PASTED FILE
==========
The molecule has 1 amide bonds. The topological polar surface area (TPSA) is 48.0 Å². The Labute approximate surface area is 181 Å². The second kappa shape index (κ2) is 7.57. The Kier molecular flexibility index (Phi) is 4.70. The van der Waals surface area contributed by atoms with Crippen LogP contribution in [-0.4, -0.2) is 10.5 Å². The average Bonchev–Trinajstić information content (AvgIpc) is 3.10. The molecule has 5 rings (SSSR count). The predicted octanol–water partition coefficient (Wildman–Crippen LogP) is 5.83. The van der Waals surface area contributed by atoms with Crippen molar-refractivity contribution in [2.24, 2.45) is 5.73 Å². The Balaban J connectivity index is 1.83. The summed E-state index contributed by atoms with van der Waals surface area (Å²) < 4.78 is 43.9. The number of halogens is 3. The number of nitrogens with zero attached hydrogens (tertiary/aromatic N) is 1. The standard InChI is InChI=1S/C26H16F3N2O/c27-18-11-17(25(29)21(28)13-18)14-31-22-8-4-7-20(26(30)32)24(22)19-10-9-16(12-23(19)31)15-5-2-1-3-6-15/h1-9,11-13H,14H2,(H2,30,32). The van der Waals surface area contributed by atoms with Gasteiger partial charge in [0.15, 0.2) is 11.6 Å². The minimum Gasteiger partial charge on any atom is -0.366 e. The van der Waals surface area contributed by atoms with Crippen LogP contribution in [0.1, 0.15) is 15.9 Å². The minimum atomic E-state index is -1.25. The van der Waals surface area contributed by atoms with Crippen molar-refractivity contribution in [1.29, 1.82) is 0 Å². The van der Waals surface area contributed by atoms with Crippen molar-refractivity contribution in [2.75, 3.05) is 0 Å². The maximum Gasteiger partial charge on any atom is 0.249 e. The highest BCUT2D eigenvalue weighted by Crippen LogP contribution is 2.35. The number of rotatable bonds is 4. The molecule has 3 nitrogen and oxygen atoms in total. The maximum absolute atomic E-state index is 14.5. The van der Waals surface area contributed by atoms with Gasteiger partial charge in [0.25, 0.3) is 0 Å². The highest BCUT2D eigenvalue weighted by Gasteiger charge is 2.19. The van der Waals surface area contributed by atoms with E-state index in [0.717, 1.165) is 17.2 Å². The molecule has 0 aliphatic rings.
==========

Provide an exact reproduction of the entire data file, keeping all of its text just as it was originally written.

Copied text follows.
The molecule has 1 amide bonds. The topological polar surface area (TPSA) is 48.0 Å². The Labute approximate surface area is 181 Å². The second kappa shape index (κ2) is 7.57. The Kier molecular flexibility index (Phi) is 4.70. The van der Waals surface area contributed by atoms with Crippen LogP contribution in [-0.4, -0.2) is 10.5 Å². The average Bonchev–Trinajstić information content (AvgIpc) is 3.10. The molecule has 5 rings (SSSR count). The predicted octanol–water partition coefficient (Wildman–Crippen LogP) is 5.83. The van der Waals surface area contributed by atoms with Crippen molar-refractivity contribution in [2.24, 2.45) is 5.73 Å². The Balaban J connectivity index is 1.83. The summed E-state index contributed by atoms with van der Waals surface area (Å²) < 4.78 is 43.9. The number of halogens is 3. The number of nitrogens with zero attached hydrogens (tertiary/aromatic N) is 1. The standard InChI is InChI=1S/C26H16F3N2O/c27-18-11-17(25(29)21(28)13-18)14-31-22-8-4-7-20(26(30)32)24(22)19-10-9-16(12-23(19)31)15-5-2-1-3-6-15/h1-9,11-13H,14H2,(H2,30,32). The van der Waals surface area contributed by atoms with Gasteiger partial charge in [0.15, 0.2) is 11.6 Å². The minimum Gasteiger partial charge on any atom is -0.366 e. The van der Waals surface area contributed by atoms with Crippen LogP contribution in [0.1, 0.15) is 15.9 Å². The minimum atomic E-state index is -1.25. The van der Waals surface area contributed by atoms with Crippen molar-refractivity contribution in [1.29, 1.82) is 0 Å². The van der Waals surface area contributed by atoms with Crippen molar-refractivity contribution in [2.75, 3.05) is 0 Å². The maximum Gasteiger partial charge on any atom is 0.249 e. The highest BCUT2D eigenvalue weighted by Crippen LogP contribution is 2.35. The number of rotatable bonds is 4. The molecule has 3 nitrogen and oxygen atoms in total. The maximum absolute atomic E-state index is 14.5. The van der Waals surface area contributed by atoms with Gasteiger partial charge in [0.25, 0.3) is 0 Å². The highest BCUT2D eigenvalue weighted by Gasteiger charge is 2.19. The van der Waals surface area contributed by atoms with E-state index in [0.717, 1.165) is 17.2 Å². The molecule has 0 aliphatic rings.